United States Representative George Briggs
~ Library of Congress

I did so and as we passed into the dining room we were shown to a table in one corner of the room which was unoccupied. We had only been seated a few moments when a couple of gentlemen who had been occupying seats in another part of the dining room came over and sat at our table and said that if there were no objections they would like to talk with us. They asked about the party, where from, the object of the visit, etc. I answered them briefly, supposing them to be reporters and I did not care to give them too much information. One of these gentlemen asked what room we had, saying that himself and one or two others would like to call on us right after dinner. I directed them where to come and said I would be there to meet them.

About 2 o’clock they came, and then for the first time I knew who those gentlemen were. One was Senator Briggs, of New York, and the others were members of President Filmore’s cabinet, and after I had told them more fully what had taken me there, and the difficulties I had met with, and they had consulted a little while aside. Senator Briggs said :

“We will undertake to get you and your people an interview with the President, and will notify you here when a meeting can be arranged. ”

During the afternoon I was notified that an interview had been arranged for the next afternoon at 3 o’clock. During the evening Senator Briggs and other friends called, and the whole matter was talked over and preparations made for the interview the following day, which were continued the next day until the hour set for the interview.

United States President
Millard Fillmore.
~ Library of Congress

When we were assembled Buffalo’s first request was that all be seated, as he had the pipe of peace to present, and hoped that all who were present would partake of smoke from the peace pipe. The pipe, a new one brought for the purpose, was filled and lighted by Buffalo and passed to the President who took two or three draughts from it, and smiling said, “Who is the next?” at which Buffalo pointed out Senator Briggs and desired he should be the next. The Senator smoked and the pipe was passed to me and others, including the Commissioner of Indian Affairs, Secretary of the Interior and several others whose names I did not learn or cannot recall. From them, to Buffalo, then to O-sho-ga, and from him to the four braves in turn, which completed that part of the ceremony. The pipe was then taken from the stem and handed to me for safe keeping, never to be used again on any occasion. I have the pipe still in my possession and the instructions of Buffalo have been faithfully kept. The old chief now rose from his seat, the balance following his example and marched in single file to the President and the general hand-shaking that was began with the President was continued by the Indians with all those present. This over Buffalo said his under chief, O-sha-ga, would state the object of our visit and he hoped the great father would give them some guarantee that would quiet the excitement in his country and keep his young men peaceable. After I had this speech thoroughly interpreted, O-sha-ga began and spoke for nearly an hour. He began with the treaty of 1837 and showed plainly what the Indians understood the treaty to be. He next took up the treaty of 1842 and said he did not understand that in either treaty they had ceded away the land and he further understood in both cases that the Indians were never to be asked to remove from the lands included in those treaties, provided they were peaceable and behaved themselves and this they had done. When the order to move came Chief Buffalo sent runners out in all directions to seek for reasons and causes for the order, but all those men returned without finding a single reason among all the Superior and Mississippi Indians why the great father had become displeased. When O-sha-ga had finished his speech I presented the petition I had brought and quickly discovered that the President did recognize some names upon it, which gave me new courage. When the reading and examination of it had been concluded the meeting was adjourned, the President directing the Indian Commissioner to say to the landlord at the hotel that our hotel bills would be paid by the government. He also directed that we were to have the freedom of the city for a week.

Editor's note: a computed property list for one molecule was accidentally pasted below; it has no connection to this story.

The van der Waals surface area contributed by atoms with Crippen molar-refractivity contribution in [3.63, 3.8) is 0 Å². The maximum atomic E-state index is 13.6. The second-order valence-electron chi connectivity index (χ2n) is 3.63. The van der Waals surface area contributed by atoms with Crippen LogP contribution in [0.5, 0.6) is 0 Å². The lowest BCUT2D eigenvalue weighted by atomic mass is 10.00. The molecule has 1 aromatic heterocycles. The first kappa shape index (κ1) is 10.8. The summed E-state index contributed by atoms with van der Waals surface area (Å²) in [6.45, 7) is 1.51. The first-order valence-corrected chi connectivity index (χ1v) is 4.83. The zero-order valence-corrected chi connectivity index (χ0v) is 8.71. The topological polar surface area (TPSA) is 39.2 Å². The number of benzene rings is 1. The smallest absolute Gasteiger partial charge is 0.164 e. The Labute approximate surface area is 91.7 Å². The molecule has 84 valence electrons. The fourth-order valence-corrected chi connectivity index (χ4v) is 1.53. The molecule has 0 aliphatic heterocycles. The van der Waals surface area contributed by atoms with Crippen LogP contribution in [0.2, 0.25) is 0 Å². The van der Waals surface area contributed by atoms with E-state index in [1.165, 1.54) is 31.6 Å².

Read Biographical Sketch of Vincent Roy, Jr. manuscript for a different perspective on their meeting the President.

The second day following this Senator Briggs informed me that the President desired another interview that day, in accordance with which request we went to the White House soon after dinner and meeting the President, he told the, delegation in a brief speech that he would countermand the removal order and that the annuity payments would be made at La Pointe as before and hoped that in the future there would be no further cause for complaint. At this he handed to Buffalo a written instrument which he said would explain to his people when interpreted the promises he had made as to the removal order and payment of annuities at La Pointe and hoped when he had returned home he would call his chiefs together and have all the statements therein contained explained fully to them as the words of their great father at Washington.